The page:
It didn’t hurt as much as I thought it would. The pain ranged from cat scratch too bad paper-cut, and was largely dependant on location and amount of work done. In areas where the lines bunched up together, it was hard not to wince, but when they spread out I hardly even noticed.

We didn’t talk much. It turns out many Koreans are self-conscious of their English and embarrassed to speak it. Kyung Jin occasionally broke the silence to ask how I was doing, or to get me to hold my arm this way or that.

Two hours later, I could see my fu dog: all black lines and menace.

Session 2: Aug 10

It took three days for my scabs to start peeling off of their own accord. The plasma makes for a translucent scab, and the dye in the top layers of my skin comes off with it, making it look a little like onion skin. I’d been diligently washing and lotioning my skin, as instructed.

Today was my colour session. I’d been told this hurts “less” than line-work, but I beg to differ. When I scheduled this session, I’d made the mistake of assuming that it would be, if anything, less painful. So I went all out and said I could handle four hours (with hourly breaks, of course).

It was not “less” painful.

Hour one went ok (linework for the spots and the beginning of the main colour, teal). More painful than the previous session, but manageable. Hour two started to push my boundaries, but I could handle it without making a face (more teal, and teal shading). Hour three was pretty bad (more teal, and a start on the ochre and yellows of the mane). I kept a stony expression and tried to count all the tiles on the ceiling. Hour four I watched the clock tick down (completion of mane, start on pink accents). My arm felt like hamburger.

By the time Kyung Jin put down his tattoo gun I was exhausted. One more session was needed to finish up my fu dog’s tail and spots. I managed to sit up so his apprentice can clean and wrap the oozing work on my arm. It looked great (under the blood and plasma). Seriously. I was genuinely delighted but too tired to do more than grin while Adam escorted me out of the building.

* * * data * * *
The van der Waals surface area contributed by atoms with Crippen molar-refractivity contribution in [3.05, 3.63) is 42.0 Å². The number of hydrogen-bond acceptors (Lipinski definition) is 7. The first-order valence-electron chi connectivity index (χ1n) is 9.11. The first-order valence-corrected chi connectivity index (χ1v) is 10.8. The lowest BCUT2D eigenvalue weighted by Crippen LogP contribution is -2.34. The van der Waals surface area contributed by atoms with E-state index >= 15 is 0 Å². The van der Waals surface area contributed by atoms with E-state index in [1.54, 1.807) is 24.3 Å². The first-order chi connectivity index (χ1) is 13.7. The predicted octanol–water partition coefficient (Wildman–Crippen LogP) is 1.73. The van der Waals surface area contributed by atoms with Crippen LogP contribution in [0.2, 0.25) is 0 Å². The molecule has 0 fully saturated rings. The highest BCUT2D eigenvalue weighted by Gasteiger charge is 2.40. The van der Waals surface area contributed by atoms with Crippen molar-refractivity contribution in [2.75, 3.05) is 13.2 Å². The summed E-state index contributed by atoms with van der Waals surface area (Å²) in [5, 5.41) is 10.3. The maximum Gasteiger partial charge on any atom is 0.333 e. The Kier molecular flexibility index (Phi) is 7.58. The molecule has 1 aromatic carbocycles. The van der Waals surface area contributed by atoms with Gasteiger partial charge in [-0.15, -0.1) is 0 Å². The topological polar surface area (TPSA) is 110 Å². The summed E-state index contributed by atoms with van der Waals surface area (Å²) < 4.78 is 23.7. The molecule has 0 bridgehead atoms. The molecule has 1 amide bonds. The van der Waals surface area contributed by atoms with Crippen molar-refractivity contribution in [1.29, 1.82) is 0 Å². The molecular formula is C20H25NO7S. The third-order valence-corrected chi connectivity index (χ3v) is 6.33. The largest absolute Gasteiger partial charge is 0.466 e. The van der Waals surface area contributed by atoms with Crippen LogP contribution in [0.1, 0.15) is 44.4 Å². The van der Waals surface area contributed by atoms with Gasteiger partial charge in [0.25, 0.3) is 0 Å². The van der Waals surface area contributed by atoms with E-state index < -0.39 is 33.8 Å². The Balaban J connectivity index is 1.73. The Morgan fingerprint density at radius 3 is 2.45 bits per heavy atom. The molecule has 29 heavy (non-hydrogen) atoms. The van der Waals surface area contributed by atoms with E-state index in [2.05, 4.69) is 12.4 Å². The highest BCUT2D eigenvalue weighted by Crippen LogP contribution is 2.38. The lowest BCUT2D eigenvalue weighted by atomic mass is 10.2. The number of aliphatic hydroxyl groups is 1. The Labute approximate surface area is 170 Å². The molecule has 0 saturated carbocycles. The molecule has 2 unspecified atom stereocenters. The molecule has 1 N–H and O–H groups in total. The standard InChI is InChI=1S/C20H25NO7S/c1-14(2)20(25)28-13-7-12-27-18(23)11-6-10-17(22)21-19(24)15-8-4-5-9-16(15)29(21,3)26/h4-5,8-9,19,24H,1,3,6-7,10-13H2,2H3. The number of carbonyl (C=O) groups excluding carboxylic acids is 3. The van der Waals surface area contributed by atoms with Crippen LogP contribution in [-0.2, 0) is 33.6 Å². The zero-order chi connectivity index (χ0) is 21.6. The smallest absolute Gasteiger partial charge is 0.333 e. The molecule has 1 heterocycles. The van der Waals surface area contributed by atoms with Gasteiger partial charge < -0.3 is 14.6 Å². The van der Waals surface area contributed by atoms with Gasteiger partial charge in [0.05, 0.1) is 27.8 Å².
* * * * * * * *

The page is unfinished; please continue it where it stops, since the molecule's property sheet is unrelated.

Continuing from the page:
We’re starving by this point and step into the first restaurant we see: a tourist oriented BBQ joint. I did my best to cover my bandaged arm with my shawl but failed. The waiter caught a glimpse of it and gave me an apologetic grimace before taking our order.

Session 3/Final: Aug 17

My skin has finished peeling again by the time we were back at Fat Buddha. This time it looked more like soggy printed tissue paper when it came off, leaving our bathroom sink looking looking like it was full of confetti after I washed my arm. That was nothing compared to the yellow bruise that bloomed around my forming tattoo. Washing and moisturizing had become a very delicate affair.

While I was looking forward to getting this finished, I wasn’t looking forward to feeling it get finished. But there was only an hour and a half of work left to do.

It hurt. As bad as hour four of the last session. But time didn’t seem to drag on like it had the last time.

The best part was when he started filling in the tail that curled around the top of my shoulder. Don’t ask me why, but it hurt and tickled at the same time. My toes curled involuntarily.

It took an hour and a half (orange spots, and ochre/yellow tail). Plenty of bruising on my shoulder, but less messy overall.

After Kyung Jin finished and Dan bandaged me up we said goodbye and left Fat Buddha Tattoo for the last time.

Sept 9

It’s been over a month now, and we’ve moved on to Taipei, Taiwan.

Adam and I were sitting on a sidewalk bench the other day, enjoying some bubble tea, when a woman and her young son walked by. He must have been about five years old.

As he noticed us, his jaw dropped. He fought to keep us in his sight as his mother pulled him down the street. It’s not unusual to be stared at. There aren’t that many foreigners in Taipei.

Adam leaned over to me, “I think he likes your ink.”